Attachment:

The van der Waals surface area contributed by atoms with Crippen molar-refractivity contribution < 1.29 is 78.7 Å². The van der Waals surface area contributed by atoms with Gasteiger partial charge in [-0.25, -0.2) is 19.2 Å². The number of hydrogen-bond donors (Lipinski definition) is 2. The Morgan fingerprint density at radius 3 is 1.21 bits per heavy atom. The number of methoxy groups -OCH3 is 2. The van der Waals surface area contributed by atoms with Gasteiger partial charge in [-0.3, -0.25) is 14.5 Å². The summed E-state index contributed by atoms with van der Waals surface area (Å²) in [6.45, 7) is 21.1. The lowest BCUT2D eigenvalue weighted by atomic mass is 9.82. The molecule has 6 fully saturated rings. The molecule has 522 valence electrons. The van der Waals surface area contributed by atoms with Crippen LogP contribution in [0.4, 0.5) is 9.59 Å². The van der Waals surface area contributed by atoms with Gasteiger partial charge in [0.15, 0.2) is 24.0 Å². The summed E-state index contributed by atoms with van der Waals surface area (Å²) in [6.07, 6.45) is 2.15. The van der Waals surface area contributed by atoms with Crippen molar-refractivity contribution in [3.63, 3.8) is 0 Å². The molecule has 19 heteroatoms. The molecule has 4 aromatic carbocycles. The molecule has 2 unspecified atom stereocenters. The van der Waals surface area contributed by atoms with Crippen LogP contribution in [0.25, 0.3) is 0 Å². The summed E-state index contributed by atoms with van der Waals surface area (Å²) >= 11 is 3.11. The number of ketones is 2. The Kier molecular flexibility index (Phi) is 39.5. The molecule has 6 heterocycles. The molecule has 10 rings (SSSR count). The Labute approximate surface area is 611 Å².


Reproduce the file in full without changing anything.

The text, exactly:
The van der Waals surface area contributed by atoms with Crippen molar-refractivity contribution < 1.29 is 78.7 Å². The van der Waals surface area contributed by atoms with Gasteiger partial charge in [-0.25, -0.2) is 19.2 Å². The number of hydrogen-bond donors (Lipinski definition) is 2. The Morgan fingerprint density at radius 3 is 1.21 bits per heavy atom. The number of methoxy groups -OCH3 is 2. The van der Waals surface area contributed by atoms with Gasteiger partial charge in [-0.3, -0.25) is 14.5 Å². The summed E-state index contributed by atoms with van der Waals surface area (Å²) in [6.45, 7) is 21.1. The lowest BCUT2D eigenvalue weighted by atomic mass is 9.82. The molecule has 6 fully saturated rings. The molecule has 522 valence electrons. The van der Waals surface area contributed by atoms with Crippen LogP contribution in [0.4, 0.5) is 9.59 Å². The van der Waals surface area contributed by atoms with Gasteiger partial charge in [0.15, 0.2) is 24.0 Å². The summed E-state index contributed by atoms with van der Waals surface area (Å²) in [6.07, 6.45) is 2.15. The van der Waals surface area contributed by atoms with Crippen molar-refractivity contribution in [3.63, 3.8) is 0 Å². The molecule has 19 heteroatoms. The molecule has 4 aromatic carbocycles. The molecule has 2 unspecified atom stereocenters. The van der Waals surface area contributed by atoms with Crippen LogP contribution in [0.25, 0.3) is 0 Å². The summed E-state index contributed by atoms with van der Waals surface area (Å²) >= 11 is 3.11. The number of ketones is 2. The Kier molecular flexibility index (Phi) is 39.5. The molecule has 6 heterocycles. The molecule has 10 rings (SSSR count). The Labute approximate surface area is 611 Å².